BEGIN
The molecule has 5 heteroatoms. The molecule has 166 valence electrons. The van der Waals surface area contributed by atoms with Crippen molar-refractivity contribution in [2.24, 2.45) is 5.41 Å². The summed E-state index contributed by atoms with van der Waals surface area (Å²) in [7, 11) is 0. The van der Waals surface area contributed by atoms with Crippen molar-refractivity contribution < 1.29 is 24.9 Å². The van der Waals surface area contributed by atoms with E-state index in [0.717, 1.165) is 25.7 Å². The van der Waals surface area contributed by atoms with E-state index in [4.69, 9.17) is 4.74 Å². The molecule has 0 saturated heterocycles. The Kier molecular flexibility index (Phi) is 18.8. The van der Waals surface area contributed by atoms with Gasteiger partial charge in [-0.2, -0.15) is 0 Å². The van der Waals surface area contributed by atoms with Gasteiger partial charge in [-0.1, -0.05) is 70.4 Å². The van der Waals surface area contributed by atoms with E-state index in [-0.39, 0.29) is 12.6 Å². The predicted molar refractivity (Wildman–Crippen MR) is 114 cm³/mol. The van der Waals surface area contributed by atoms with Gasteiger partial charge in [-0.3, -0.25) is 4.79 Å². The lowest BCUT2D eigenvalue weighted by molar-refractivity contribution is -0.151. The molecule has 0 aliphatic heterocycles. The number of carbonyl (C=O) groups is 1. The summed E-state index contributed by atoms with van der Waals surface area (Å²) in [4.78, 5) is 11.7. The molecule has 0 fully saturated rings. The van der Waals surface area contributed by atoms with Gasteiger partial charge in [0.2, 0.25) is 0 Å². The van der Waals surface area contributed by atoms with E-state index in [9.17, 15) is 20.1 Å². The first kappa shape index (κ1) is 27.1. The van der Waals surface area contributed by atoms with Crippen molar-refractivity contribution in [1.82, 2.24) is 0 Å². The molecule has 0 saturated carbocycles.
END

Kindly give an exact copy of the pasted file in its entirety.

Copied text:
The molecule has 5 heteroatoms. The molecule has 166 valence electrons. The van der Waals surface area contributed by atoms with Crippen molar-refractivity contribution in [2.24, 2.45) is 5.41 Å². The summed E-state index contributed by atoms with van der Waals surface area (Å²) in [7, 11) is 0. The van der Waals surface area contributed by atoms with Crippen molar-refractivity contribution < 1.29 is 24.9 Å². The van der Waals surface area contributed by atoms with E-state index in [0.717, 1.165) is 25.7 Å². The van der Waals surface area contributed by atoms with E-state index in [4.69, 9.17) is 4.74 Å². The molecule has 0 saturated heterocycles. The Kier molecular flexibility index (Phi) is 18.8. The van der Waals surface area contributed by atoms with Gasteiger partial charge in [-0.2, -0.15) is 0 Å². The van der Waals surface area contributed by atoms with Gasteiger partial charge in [-0.1, -0.05) is 70.4 Å². The van der Waals surface area contributed by atoms with E-state index in [-0.39, 0.29) is 12.6 Å². The predicted molar refractivity (Wildman–Crippen MR) is 114 cm³/mol. The van der Waals surface area contributed by atoms with Gasteiger partial charge in [-0.3, -0.25) is 4.79 Å². The lowest BCUT2D eigenvalue weighted by molar-refractivity contribution is -0.151. The molecule has 0 aliphatic heterocycles. The number of carbonyl (C=O) groups is 1. The summed E-state index contributed by atoms with van der Waals surface area (Å²) in [4.78, 5) is 11.7. The molecule has 0 fully saturated rings. The van der Waals surface area contributed by atoms with Gasteiger partial charge in [0.2, 0.25) is 0 Å². The van der Waals surface area contributed by atoms with E-state index in [9.17, 15) is 20.1 Å². The first kappa shape index (κ1) is 27.1. The van der Waals surface area contributed by atoms with Crippen molar-refractivity contribution in [1.82, 2.24) is 0 Å². The molecule has 0 saturated carbocycles.